A first-of-its-kind AgTech fund is currently underway to boost innovation for AgFood startups in Brazil. New and novel formulations are therefore evolving and advancing to reflect changing consumer needs.
Focusing on the key nutrition trends in Brazil and the wider Latin American market at present, Francisco Jardim, Co-Founder, SP Ventures emphasizes that LATAM is being “absorbed” by many of the global nutrition trends. Brazilian and Latin American consumers are also responding to nutrition needs, causing food formulators, manufacturers and marketers to respond.
Animal protein is currently disrupting the nutrition scene and is a category that is “most threatened by nutritional trends”, Jardim noted.
Leading animal alternative trends
Speaking to NutraIngredients LATAM, Jardim explained that there are currently three “very strong shifts” in the region. These are coming from new demographics that are “pushing away” from an animal protein-rich diet:
- Health concerns involving cancer and cardiovascular diseases
- Sustainability awareness including global warming, deforestation and water inefficiency, associated with the current livestock production system
- Animal care and welfare attention
Away from animal protein, Jardim revealed that these three drivers are causing new demographics to turn towards more “grain protein” diets. Moving forward in 2020, animal-to-grain consumption is a “key factor behind venture investment in alternative protein sources”.
Brazilian and Latin American nutritional startups are engaging with these specific demands and trends to enhance their nutritional offerings for consumers.
The impact of the digital environment
Digital transformation is taking over the agribusiness value chain, causing several important shifts in nutritional offerings to consumers to take place, Jardim highlighted. Namely, these revolve around those digital implications that are “powered by traceability and direct to consumer” models.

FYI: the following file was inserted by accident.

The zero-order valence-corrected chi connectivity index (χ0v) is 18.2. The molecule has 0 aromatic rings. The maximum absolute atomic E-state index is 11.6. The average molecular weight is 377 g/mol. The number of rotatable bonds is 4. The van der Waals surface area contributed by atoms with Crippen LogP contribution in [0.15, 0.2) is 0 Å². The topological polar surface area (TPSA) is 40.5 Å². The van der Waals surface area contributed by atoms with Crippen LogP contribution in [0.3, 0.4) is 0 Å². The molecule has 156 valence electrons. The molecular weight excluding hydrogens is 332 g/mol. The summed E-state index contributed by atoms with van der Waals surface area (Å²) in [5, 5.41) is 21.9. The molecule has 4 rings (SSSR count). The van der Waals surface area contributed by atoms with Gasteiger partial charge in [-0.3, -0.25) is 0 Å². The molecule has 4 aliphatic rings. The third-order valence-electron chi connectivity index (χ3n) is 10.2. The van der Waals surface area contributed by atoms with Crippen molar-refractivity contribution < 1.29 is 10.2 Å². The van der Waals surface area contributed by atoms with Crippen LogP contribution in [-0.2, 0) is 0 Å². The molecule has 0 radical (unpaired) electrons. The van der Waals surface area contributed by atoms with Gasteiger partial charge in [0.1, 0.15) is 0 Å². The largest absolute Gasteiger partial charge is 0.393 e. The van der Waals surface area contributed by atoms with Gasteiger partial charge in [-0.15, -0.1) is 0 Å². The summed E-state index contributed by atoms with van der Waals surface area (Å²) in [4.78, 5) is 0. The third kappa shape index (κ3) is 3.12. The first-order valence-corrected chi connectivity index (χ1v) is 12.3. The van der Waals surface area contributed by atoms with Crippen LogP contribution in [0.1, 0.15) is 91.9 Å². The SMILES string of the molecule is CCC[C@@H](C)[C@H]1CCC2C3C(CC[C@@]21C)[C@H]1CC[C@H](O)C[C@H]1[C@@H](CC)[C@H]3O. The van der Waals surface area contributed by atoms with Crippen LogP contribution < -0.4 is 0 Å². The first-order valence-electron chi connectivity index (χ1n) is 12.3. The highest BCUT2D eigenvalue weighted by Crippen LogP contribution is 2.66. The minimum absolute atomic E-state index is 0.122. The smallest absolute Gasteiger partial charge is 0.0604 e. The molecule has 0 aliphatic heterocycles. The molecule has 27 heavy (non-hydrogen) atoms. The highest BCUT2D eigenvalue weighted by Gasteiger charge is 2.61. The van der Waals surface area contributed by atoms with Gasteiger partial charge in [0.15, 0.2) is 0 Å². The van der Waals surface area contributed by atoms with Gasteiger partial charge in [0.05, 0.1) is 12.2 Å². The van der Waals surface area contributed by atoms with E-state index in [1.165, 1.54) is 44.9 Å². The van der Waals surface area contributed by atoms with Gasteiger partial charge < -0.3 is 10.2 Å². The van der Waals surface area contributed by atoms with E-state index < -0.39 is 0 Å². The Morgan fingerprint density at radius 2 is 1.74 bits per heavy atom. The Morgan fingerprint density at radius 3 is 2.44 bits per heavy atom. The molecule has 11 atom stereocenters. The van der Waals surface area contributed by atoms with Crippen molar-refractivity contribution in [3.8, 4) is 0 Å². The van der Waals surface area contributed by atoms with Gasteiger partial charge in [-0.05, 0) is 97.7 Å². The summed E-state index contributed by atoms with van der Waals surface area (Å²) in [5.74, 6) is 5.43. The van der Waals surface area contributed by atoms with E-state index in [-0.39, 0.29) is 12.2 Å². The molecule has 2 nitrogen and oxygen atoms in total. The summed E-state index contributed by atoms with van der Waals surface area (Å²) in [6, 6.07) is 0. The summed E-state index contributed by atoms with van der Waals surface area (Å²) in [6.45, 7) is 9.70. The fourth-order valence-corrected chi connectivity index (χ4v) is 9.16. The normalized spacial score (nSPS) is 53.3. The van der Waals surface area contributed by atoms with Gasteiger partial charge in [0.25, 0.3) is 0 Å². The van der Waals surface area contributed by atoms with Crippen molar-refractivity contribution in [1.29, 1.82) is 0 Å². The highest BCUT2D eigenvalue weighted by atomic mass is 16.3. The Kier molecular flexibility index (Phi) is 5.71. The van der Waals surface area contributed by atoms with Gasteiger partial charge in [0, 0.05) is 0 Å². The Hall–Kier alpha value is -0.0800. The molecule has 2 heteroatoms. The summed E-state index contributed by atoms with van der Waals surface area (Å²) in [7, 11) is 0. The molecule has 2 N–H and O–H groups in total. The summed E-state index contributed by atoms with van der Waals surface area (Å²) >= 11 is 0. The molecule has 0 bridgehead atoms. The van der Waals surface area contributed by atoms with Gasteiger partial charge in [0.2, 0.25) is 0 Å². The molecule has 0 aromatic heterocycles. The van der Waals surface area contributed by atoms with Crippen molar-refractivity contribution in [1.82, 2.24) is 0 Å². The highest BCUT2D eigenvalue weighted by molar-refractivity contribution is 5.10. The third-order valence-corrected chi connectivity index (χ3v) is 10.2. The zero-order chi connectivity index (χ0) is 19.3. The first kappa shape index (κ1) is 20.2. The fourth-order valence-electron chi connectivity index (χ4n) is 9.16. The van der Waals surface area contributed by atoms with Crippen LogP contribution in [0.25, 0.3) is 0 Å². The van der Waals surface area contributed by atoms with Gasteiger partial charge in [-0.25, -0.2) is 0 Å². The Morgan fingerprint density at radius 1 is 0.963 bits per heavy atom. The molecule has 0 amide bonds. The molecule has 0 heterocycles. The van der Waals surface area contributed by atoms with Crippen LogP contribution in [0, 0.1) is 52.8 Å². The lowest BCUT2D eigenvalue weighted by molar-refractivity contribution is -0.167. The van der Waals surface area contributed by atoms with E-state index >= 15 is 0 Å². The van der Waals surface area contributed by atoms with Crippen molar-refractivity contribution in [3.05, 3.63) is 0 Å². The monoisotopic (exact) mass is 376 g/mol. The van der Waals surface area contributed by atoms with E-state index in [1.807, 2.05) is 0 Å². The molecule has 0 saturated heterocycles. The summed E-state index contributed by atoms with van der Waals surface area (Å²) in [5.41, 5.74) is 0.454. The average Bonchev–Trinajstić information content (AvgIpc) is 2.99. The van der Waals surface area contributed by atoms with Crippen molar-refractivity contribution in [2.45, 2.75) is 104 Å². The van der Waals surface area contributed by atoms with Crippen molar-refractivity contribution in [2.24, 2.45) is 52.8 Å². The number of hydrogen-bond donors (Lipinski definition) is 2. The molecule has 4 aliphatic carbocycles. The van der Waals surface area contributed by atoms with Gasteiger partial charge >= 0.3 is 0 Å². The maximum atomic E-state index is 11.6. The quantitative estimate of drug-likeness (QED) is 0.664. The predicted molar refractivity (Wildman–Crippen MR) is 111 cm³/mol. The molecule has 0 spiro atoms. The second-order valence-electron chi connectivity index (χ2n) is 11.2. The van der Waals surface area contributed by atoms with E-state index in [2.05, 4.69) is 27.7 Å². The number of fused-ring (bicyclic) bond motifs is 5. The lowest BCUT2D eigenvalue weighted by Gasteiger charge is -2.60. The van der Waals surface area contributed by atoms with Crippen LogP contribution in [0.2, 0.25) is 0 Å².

“Digitalization brings transparency,” added Jardim. In the LATAM landscape, for example, farmers are starting to manage their operations with cloud-based farm management systems (FMS) and monitor their crops with drones and satellites. By adopting these digital processes and implementing them into their daily operations, farmers start to build up data to show consumers how their food is developed.
As a result, “nutritional demographic shifts have a direct ability to engage new preferences and alter (incentive) new production systems”, which are then able to create more sustainable and nutritionally-dense food.
Ultimately, there is a key trend of “more accountability” on farmers towards both what and how they produce.
A new business model
Also, the AgTech and AgFood environments are seeing startups enable direct-to-consumer business models, which is disrupting “traditional retailing and distribution centers”. By invoking such disruption, there is “a window of communication that shortens the distance between where and how food is manufactured and end consumers”.
Startup Pink Farms is “surfing these trends” by producing microgreens in São Paulo, Brazil. Focusing on sustainability efficiency, the vertical farming outfit’s microgreens contain 98% less water and zero agrichemicals.
The brand delivers the produce hours after it is harvested to end consumers, such as restaurants. Digital transformation advances Pink Farms brand as its value proposition is enabled by technology breakthroughs in automation, robotics, artificial lights and the recently built last-mile logistics platforms.